Warning system in the biggest sports open air event in Slovakia

Warning system in the biggest sports open air event in Slovakia

Košice is a venue for numerous cultural and sports events attended by thousands of people. In 2013, it was designated by the European Union as the European Capital of Culture and, in 2016; it was awarded the prize of the European City of Sports. Sports such as running, cycling, ice-hockey, handball, volleyball and water polo appear to be enjoying great popularity nowadays.

Kosice International Peace Marathon – Ten Thousands of People in the Streets

Kosice Marathon is the Europe’s oldest marathon and the third oldest one in the world (following Boston Marathon of 1897 and Yonkers Marathon of 1907 in the U.S.). The first run took place as early as in 1924, so it is its 94th anniversary this year. This marathon, resonating with historic significance, is also unique in that it has strictly maintained the prescribed distance of 42.195 km right from the start, since the very first edition.

Every year, the International Peace Marathon is organised in Kosice, participated by professional runners on the one hand, but also by lots of beginner runners or even all families. Everyone can choose they own category: Marathon (42 km), Half-Marathon (21 km), Relay 4×1/4 Marathon, Mini-Marathon and Company Run (4.2 km), Inline 20 km, Handbike and Wheelchairs, or Couples Run.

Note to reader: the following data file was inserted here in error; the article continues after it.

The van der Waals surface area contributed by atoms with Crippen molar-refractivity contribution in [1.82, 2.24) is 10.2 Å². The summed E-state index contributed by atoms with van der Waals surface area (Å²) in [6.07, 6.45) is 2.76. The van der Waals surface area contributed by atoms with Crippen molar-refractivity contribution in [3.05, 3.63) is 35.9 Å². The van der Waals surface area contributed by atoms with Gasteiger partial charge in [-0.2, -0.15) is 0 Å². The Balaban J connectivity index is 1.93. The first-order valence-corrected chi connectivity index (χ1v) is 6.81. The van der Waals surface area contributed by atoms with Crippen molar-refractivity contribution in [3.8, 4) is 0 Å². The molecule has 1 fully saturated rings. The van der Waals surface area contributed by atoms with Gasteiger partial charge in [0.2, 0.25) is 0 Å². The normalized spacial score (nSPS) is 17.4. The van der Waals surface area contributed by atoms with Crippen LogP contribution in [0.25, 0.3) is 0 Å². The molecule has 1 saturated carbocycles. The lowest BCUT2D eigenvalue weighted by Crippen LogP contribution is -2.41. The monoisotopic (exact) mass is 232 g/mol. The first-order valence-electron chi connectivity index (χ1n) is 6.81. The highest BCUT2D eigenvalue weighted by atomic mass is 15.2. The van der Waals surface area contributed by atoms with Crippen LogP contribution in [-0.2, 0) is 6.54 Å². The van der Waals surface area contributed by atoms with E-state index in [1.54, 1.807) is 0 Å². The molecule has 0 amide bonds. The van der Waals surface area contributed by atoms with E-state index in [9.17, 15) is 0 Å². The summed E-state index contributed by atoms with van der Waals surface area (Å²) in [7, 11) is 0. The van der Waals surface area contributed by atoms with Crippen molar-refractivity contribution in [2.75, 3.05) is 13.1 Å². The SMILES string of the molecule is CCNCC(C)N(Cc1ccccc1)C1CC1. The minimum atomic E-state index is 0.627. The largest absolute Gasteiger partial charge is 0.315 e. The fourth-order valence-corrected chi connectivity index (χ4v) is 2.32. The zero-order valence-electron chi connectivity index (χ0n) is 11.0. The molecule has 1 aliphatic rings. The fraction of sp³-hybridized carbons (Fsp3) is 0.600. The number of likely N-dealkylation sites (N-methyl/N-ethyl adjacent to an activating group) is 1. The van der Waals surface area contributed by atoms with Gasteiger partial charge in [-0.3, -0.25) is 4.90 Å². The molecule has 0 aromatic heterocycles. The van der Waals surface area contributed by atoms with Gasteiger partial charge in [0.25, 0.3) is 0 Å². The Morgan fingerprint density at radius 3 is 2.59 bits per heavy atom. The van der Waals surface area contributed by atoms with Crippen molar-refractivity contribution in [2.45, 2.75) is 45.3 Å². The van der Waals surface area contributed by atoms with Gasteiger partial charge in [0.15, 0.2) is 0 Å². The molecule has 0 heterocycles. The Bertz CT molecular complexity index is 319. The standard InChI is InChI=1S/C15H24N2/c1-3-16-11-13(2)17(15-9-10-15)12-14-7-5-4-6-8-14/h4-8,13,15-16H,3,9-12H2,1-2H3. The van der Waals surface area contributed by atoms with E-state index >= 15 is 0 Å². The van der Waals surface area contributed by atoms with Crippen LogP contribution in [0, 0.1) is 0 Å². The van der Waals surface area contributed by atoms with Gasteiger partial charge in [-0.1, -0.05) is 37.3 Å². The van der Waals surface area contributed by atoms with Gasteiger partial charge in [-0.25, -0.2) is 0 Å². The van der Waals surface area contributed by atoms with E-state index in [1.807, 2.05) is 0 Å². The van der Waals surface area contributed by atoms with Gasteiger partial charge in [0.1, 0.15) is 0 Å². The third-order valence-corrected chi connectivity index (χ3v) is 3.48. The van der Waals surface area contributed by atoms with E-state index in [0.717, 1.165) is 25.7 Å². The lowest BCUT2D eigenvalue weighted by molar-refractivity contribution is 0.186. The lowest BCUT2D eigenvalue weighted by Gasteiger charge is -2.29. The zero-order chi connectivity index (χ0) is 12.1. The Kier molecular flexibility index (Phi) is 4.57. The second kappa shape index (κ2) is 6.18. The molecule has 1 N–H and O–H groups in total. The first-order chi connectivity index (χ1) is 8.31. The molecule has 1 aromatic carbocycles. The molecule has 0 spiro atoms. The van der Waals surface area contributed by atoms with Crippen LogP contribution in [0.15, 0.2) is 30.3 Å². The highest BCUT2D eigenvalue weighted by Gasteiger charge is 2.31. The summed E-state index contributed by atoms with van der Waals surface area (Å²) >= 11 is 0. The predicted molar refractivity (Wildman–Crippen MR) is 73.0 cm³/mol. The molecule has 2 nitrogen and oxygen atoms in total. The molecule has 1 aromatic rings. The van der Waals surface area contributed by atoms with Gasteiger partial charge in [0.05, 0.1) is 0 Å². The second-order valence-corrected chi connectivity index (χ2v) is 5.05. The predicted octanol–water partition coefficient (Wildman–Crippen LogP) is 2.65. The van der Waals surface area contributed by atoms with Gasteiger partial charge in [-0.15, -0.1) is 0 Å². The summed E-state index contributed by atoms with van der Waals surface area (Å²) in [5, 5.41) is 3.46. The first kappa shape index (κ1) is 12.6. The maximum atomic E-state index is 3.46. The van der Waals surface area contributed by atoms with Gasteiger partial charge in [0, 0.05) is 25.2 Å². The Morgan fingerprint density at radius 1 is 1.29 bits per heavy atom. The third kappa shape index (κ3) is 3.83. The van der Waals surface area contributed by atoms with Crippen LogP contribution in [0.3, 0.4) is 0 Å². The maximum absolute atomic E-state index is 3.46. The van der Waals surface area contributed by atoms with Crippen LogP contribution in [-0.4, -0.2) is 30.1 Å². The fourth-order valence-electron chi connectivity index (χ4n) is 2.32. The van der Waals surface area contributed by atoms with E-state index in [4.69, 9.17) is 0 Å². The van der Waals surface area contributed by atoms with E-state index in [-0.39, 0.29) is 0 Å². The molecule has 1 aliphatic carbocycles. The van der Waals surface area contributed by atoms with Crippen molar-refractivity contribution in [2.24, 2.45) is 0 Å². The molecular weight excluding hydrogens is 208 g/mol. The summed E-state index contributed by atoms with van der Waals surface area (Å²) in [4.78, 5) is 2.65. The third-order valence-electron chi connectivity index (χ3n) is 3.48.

Security Measures Taken at the Mass Sports Event

Last year, about 12,000 runners from 60 countries lined-up for a start of Kosice Marathon, cheered by over 60,000 people along the whole running track. With such a large attendance, the organisers faced the problem of providing healthcare, safety and security to all participants.

Besides rescue and emergency services, Pavian 300 and Pavian 600 electronic sirens, were installed all along the 21 (2 x 21.1) km track to warn the runners and spectators in case of danger. These sirens were part of the national early warning and notification system, and they could be activated from both the national centre in Bratislava and the regional centre in Kosice. Every person visiting the town centre could then hear a warning signal and, had it been necessary, even evacuation instructions in noisy or adverse weather conditions so that they would have been able to find a safe place.